29th October 2010 by Christian Elliott
Douglas Watt from Harvard Medical School provided a useful update on Alzheimer’s research at the National Academy of Neuropsychology conference earlier this month. His key points:
1. Late diagnosis of memory loss and cognitive impairment contribute to underestimation of the problem – the current estimate of 5.5 million with Alzheimer’s in the US alone is probably low.
2. Many physicians and associated health care providers still rely on the Mini-Mental State (MMSE) paper exam, which isn’t very useful for early stage memory impairments – MMSE is good for measuring moderate to severe dementia, but that doesn’t help with the goal of catching early signs of cognitive impairment. This is a prime reason why computer based cognitive screening can be very effective in a primary care setting.
3. A combination of short term memory screening and biomarker tests is the best scenario for catching Alzheimer’s in the pre-clinical, or prodromal phase. Biomarker tests for Alzheimer’s are all over the map right now (including very high false positive results with some tests), so this will take a while to sort out.
4. Moderate daily exercise, foods with high antioxidant content, and positive social engagement reduce the chances of developing Alzheimer’s. Sedentary daily routines, obesity, Type II diabetes, and social isolation greatly increase chances for Alzheimer’s and other forms of dementia.
There was also an interesting discussion on the role of general inflammation in the brain as a cause of Alzheimer’s. There is increasing speculation that beta amyloid may not be the cause of Alzheimer’s, but more of a symptom. This has implications for future drug discovery efforts, with more of a focus on compounds that reduce CNS inflammation.
21st October 2010 by Christian Elliott
Interesting update on TBI rehabilitation methods at the National Academy of Neuropsychology conference last week. The recovery period for even a “mild” traumatic brain injury can last for several months, and more severe injuries usually require a much longer period. TBI symptoms can many times include emotional regulation problems (commonly part of PTSD), along with cognitive issues with attention, memory retention, and learning.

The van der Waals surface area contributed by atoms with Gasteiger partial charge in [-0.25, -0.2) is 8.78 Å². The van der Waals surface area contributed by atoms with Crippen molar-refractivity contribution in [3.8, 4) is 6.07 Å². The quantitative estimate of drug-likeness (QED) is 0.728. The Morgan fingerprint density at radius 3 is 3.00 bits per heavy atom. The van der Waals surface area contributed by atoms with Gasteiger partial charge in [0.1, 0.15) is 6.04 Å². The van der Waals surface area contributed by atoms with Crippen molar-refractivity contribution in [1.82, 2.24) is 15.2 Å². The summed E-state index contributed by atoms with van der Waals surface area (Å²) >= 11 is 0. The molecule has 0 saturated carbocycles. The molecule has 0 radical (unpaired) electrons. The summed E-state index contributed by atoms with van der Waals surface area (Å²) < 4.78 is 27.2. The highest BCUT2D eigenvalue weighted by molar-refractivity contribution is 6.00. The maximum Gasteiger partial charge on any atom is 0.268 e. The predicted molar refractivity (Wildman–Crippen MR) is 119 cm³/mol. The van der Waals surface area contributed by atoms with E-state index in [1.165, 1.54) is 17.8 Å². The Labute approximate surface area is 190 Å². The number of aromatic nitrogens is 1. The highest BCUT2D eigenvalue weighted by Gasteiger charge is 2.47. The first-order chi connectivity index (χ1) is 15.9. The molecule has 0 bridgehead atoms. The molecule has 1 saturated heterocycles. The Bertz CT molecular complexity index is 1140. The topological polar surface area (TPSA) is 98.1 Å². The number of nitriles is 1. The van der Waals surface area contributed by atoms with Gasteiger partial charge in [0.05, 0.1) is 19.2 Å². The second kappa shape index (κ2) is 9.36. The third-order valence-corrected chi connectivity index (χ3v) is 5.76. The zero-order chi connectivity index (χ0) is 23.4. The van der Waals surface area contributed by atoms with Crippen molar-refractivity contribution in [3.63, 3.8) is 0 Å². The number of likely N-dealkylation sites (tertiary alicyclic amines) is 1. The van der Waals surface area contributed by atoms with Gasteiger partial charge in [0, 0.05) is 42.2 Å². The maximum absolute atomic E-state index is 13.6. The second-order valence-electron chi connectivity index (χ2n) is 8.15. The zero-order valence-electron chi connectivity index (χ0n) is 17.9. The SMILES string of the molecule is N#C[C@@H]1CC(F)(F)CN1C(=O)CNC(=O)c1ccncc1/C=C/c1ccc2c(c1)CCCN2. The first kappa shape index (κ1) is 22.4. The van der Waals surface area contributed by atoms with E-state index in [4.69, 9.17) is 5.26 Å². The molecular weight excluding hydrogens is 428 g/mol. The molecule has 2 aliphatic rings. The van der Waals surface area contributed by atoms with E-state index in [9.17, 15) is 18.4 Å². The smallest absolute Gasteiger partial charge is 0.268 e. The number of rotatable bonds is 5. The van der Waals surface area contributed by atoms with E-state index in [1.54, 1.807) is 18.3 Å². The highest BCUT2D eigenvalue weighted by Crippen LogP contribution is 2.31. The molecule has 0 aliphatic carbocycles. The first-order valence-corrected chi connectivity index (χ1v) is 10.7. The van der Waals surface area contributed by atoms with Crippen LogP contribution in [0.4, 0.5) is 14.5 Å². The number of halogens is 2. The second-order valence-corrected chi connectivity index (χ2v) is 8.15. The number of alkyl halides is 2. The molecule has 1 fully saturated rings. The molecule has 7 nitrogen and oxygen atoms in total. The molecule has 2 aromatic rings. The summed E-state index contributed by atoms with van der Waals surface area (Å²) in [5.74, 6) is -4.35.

Christopher Bell and Margo Villarosa from Walton Rehabilitation Health in Augusta, GA provided a detailed overview on their brain injury rehabilitation program, which is based on the Rusk Institute of Rehabilitation brain injury protocol, or Rusk Protocol. The protocol has the following components:
• 20-24 weekly outpatient sessions, with a minimum of 2 hours for each group session
• Emotional self-regulation training
• Practical problem solving training– “Clear Thinking”
• Achieve the best competence and stability of daily living arrangements for each patient
• Patient:Staff ratio of approx 2:1
This is a fairly intensive outpatient model that requires a significant 6 month commitment from both patients and staff. It is also a realistic model that recognizes that both cognitive and emotional rehabilitation is necessary with many forms of TBI.
The Walton Rehabilitation staff that presented the protocol also mentioned that the nearby Eisenhower Medical Center at Ft. Gordon may use the Rusk protocol for service members with blast related TBI.
Readers can contact me if they would like a copy of this rehabilitation protocol.
15th October 2010 by Christian Elliott
At the annual National Academy of Neuropsychology (NAN) conference in Vancouver this week, Mark Bondi from UCSD & VA San Diego provided a very informative update on defining and diagnosing mild cognitive impairment (MCI).
Why all the attention on MCI? Because MCI can be a portal to Alzheimer’s and other forms of dementia. The conversion rate from MCI to dementia is 10%-15% per year, which means someone diagnosed with MCI has a greater than 50% chance of declining into dementia within five years of the MCI diagnosis.